The mechanism to select or reposition a grating is not perfectly repeatable. For each exposure at a given position, the offset from the nominal position is determined using a ``wavecal,'' an exposure using an internal emission-line lamp. A cross correlation of the 1-D extracted wavecal spectrum with a template spectrum gives the offset. The individual spectra within an exposure (for the two FUV detector segments or the three NUV spectral stripes) are processed independently, rather than averaging them to yield one offset per exposure. If multiple wavecal observations are available and two wavecals bracket a science observation, the offset to apply to the wavelength scale for the science observation is determined by linear interpolation with time. Two diagnostic tests have been implemented, to catch gross errors such as a failure of the grating mechanism: (1) the width of the cross correlation should be small, comparable to the spectral resolution; and (2) the maximum value of the cross correlation should be much larger than the median value.
The default observing mode is to take multiple exposures at four slightly different positions, offset in the dispersion direction, to smooth out flat-field irregularities and avoid detector defects. It is also possible to take multiple exposures at the same grating position, or to take single exposures. When multiple exposures were taken, an additional output file will be written that contains the averages of the individual 1-D extracted spectra. The flat-fielded images will also be averaged, for repeated exposures at the same grating position.
CALCOS is written in Python, with some C code for row-by-row or pixel-by-pixel operations. The PyFITS module is used for FITS file I/O. The numarray module supports efficient array operations, and array arithmetic is as simple as scalar arithmetic. An image data array is represented in PyFITS as a numarray object, and a table is a 1-D array of records (rows). Each column of a table is a numarray object (or chararray for text strings). The numarray `strides' attribute allows column access directly within the table data, without making a separate copy of the column. The total size and structure of a numarray object are fixed when the array is created (e.g., the columns and their data types, and the number of rows). Rather than actually deleting rows that are rejected during processing, CALCOS flags them as bad in the data quality column, because this doesn't change the number of rows; it also has the advantage of being reversible.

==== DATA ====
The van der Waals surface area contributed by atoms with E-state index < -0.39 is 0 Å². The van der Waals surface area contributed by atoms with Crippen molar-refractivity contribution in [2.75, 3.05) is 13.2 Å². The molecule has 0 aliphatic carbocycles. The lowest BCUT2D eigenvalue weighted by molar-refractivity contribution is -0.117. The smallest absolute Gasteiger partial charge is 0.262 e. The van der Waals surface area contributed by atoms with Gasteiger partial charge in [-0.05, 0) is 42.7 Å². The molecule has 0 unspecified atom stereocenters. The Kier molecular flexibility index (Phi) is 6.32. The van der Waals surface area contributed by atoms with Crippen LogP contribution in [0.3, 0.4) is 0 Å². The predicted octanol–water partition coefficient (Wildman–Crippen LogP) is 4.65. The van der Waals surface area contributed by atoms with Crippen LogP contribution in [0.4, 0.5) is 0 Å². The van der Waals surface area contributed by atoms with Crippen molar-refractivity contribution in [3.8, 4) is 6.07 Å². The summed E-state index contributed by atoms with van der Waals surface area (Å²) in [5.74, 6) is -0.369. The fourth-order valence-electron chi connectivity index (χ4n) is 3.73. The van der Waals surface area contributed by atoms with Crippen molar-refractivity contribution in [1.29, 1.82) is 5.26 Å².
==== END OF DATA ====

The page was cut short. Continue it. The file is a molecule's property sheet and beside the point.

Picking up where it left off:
Most arithmetic operations use numarray. There are some operations that are not sufficiently generic to have been implemented in numarray, however, and for these a C extension module was written. A comparison of the flat field calibration step for time-tag and for accum data illustrates this issue. Time-tag data are corrected individually for each photon event (table row), and the entire procedure uses C code. For each row, the pixel coordinates of the event are gotten from the X and Y columns. The coordinates are rounded to the nearest integer, and the value is taken at that pixel in the flat field reference image. The weight for the event is then set equal to the reciprocal of the flat field value. A combination of C code and numarray operations are used for accum data. The first step is to convolve the flat field image in the dispersion direction, to account for the orbital Doppler shift during the exposure. (The on-board software shifts the pixel location before incrementing the image array in memory, so the flat field should be shifted by the same amount before being applied to the image.) This is done using C code, because it is a 1-D convolution of a 2-D image. After this, however, the actual flat-field calibration is just a division of two arrays, using numarray arithmetic. If the flat field is a subset of the entire detector (which would be the case for FUV data), just the matching subset of the input image will be corrected by using standard Python slice notation.
Hodge, P. 2002, in ASP Conf. Ser., Vol. 281, Astronomical Data Analysis Software and Systems XI, ed. David A. Bohlender, Daniel Durand and T. H. Handley (San Francisco: ASP), 273